"Now I have to run downstairs to the cafe to help out."

I believe that Kitty's a good soul, I don't doubt that. But this intensely-focused letter-writing campaign of hers must stem from something. As I've said before, I suspect that Kitty lost a child -- all I know is that she touches that portrait of the girl with the strawberry curls, the one hanging in her bedroom, at least two or three times a day. Only some deep emotional pain -- a deep, deep well of it -- could fuel her efforts and keep her so focused, working so fervently on my behalf.

I suppose it doesn't matter a bit. And I should be grateful. All I know is that she has a sign up in the cafe offering a free meal to anyone who will write a letter! And the newspaper is set to run a story on the letter campaign.

As soon as I heard the word "newspaper" I cringed, thinking back to that first horrifying story after I was arrested -- I felt crucified in words. And all subsequent reports about my trial were in the same vein. But Kitty assures me that this is going to be a different story, one that explains why an ordinary citizen has come forward to advocate for a woman in need.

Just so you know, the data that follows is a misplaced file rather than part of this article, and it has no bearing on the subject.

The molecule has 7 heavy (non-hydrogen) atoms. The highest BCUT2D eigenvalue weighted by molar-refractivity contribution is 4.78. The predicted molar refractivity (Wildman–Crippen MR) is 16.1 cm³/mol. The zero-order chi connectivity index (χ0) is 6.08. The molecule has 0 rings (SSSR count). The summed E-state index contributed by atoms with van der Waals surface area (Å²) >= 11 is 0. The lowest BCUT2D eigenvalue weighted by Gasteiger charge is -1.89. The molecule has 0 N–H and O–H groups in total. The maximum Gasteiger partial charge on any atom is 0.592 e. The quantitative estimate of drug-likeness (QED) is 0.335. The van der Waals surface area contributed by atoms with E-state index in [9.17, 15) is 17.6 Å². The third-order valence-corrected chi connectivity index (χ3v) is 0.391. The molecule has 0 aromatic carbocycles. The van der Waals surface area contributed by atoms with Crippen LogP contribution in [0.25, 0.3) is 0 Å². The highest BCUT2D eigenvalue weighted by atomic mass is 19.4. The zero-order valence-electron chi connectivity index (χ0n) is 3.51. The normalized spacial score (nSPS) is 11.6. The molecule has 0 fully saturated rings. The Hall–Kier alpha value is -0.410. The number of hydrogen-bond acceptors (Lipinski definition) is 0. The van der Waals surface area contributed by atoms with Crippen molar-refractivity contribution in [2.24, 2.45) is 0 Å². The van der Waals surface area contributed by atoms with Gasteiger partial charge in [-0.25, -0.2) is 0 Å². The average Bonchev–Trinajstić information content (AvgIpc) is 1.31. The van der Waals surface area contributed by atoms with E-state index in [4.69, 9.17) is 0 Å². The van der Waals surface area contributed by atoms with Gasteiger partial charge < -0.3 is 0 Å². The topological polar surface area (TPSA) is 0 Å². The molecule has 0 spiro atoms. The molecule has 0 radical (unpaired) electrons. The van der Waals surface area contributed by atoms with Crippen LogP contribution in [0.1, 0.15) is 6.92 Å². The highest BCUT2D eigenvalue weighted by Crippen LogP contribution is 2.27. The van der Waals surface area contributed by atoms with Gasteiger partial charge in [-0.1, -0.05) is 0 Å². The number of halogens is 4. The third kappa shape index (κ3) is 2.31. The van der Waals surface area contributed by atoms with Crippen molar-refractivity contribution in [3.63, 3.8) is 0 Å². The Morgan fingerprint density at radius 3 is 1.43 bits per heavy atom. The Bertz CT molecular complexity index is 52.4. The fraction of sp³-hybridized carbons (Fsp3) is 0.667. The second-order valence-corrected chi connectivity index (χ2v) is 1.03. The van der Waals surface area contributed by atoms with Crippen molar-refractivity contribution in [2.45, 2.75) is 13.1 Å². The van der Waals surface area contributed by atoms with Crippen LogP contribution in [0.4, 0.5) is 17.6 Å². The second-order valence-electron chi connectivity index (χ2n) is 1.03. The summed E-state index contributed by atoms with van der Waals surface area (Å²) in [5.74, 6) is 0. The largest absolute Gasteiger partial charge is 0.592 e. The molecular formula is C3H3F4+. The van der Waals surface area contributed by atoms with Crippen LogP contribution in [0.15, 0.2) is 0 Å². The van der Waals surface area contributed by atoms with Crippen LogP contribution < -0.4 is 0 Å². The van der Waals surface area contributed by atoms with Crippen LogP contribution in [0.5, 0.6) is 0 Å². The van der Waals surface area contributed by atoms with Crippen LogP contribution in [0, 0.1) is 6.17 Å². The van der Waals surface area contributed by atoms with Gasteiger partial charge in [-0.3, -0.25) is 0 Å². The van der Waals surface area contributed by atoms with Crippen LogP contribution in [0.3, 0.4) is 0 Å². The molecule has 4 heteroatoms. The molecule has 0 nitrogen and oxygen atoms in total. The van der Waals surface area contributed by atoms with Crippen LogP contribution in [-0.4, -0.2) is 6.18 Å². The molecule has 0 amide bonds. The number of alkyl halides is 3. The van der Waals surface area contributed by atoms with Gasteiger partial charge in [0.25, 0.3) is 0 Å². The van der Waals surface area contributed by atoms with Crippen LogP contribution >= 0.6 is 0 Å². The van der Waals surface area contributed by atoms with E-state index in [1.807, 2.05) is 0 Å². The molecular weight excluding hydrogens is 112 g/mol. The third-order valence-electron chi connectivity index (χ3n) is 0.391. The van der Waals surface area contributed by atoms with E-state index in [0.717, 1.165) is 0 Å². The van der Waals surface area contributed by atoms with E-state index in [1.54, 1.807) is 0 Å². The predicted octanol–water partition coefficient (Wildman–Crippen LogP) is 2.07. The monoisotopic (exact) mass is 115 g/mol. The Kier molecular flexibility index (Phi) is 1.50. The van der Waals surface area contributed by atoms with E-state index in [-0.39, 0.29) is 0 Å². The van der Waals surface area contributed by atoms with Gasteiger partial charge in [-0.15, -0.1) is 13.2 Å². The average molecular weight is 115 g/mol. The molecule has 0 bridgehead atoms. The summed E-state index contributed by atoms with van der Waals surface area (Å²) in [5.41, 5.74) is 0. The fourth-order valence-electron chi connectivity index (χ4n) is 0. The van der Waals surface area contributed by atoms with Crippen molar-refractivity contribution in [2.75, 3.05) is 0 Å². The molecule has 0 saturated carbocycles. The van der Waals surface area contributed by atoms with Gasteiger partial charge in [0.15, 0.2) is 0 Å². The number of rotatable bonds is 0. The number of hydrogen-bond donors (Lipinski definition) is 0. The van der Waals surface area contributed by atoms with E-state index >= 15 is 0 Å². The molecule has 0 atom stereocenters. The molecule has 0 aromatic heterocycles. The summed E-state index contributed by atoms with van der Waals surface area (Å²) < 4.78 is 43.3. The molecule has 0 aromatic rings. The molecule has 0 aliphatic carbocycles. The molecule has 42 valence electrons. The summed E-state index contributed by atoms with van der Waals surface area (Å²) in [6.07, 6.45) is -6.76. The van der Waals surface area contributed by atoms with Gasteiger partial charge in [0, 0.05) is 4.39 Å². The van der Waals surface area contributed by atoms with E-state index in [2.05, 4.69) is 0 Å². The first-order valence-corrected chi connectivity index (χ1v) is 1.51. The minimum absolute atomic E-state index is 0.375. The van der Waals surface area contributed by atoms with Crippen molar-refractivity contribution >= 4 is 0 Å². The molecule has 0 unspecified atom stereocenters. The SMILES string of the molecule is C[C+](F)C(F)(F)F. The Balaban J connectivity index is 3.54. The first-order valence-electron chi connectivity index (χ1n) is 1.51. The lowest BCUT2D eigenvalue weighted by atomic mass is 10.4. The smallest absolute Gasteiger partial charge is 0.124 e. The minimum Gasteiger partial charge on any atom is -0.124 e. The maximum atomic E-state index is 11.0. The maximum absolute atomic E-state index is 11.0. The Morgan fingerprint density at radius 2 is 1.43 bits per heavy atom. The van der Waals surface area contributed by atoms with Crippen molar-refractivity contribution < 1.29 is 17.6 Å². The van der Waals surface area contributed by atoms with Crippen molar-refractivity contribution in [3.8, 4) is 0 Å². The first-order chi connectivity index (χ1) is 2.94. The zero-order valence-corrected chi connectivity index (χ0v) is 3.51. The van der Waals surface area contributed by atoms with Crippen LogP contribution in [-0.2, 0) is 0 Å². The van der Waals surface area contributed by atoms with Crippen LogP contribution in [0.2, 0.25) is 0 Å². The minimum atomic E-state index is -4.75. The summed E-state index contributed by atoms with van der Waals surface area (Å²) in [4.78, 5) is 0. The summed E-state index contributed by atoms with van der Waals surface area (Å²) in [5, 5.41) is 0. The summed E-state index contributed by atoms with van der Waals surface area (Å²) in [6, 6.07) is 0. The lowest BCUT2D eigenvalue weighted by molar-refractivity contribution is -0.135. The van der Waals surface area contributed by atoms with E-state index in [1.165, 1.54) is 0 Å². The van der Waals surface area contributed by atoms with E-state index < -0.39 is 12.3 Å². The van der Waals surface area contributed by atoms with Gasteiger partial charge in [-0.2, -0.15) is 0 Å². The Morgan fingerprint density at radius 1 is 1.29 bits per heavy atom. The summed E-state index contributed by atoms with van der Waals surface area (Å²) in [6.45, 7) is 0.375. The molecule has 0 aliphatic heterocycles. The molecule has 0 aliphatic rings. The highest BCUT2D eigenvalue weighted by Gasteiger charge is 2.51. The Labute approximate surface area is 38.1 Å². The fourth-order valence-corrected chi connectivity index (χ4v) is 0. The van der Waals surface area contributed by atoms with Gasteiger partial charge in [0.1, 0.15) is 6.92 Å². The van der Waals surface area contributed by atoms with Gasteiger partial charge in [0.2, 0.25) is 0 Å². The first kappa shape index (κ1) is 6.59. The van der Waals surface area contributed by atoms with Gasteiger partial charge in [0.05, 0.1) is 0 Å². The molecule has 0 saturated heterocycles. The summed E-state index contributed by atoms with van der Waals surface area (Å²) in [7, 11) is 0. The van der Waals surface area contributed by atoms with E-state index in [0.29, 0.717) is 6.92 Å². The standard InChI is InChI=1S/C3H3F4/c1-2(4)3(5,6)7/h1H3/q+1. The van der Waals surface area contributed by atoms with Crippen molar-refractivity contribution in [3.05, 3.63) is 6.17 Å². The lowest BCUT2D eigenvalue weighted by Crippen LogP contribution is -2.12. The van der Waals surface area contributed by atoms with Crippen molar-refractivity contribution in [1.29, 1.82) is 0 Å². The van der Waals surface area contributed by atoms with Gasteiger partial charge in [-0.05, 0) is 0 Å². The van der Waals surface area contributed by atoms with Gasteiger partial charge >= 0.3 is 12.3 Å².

Apparently, there are others she has convinced. All I know is that I woke from a nap four afternoons ago, lying there in the parlor on her sofa, with sunlight bathing the quilt that covered me. As soon as I woke up, I realized that Kitty had visitors.

I had been dreaming that I was, of all things, a centaur, half horse, half woman, and that I was galluping off to war! I woke up with tears in my eyes, because I realized that I was almost certainly going to be killed in battle!

That thought had me sniffling and teary when I came to, but there across the parlor, sitting at Kitty's oak table, were three strangers, two rather portly ladies, and one very tall thin woman. All of them are neighbors of Kitty's. Two were sipping lemonade Teresa had fixed, and the third had a glass of port. A plate of cookies sat on the table, and from what I was able to see, the two heavyset ladies were doing justice to the sweets.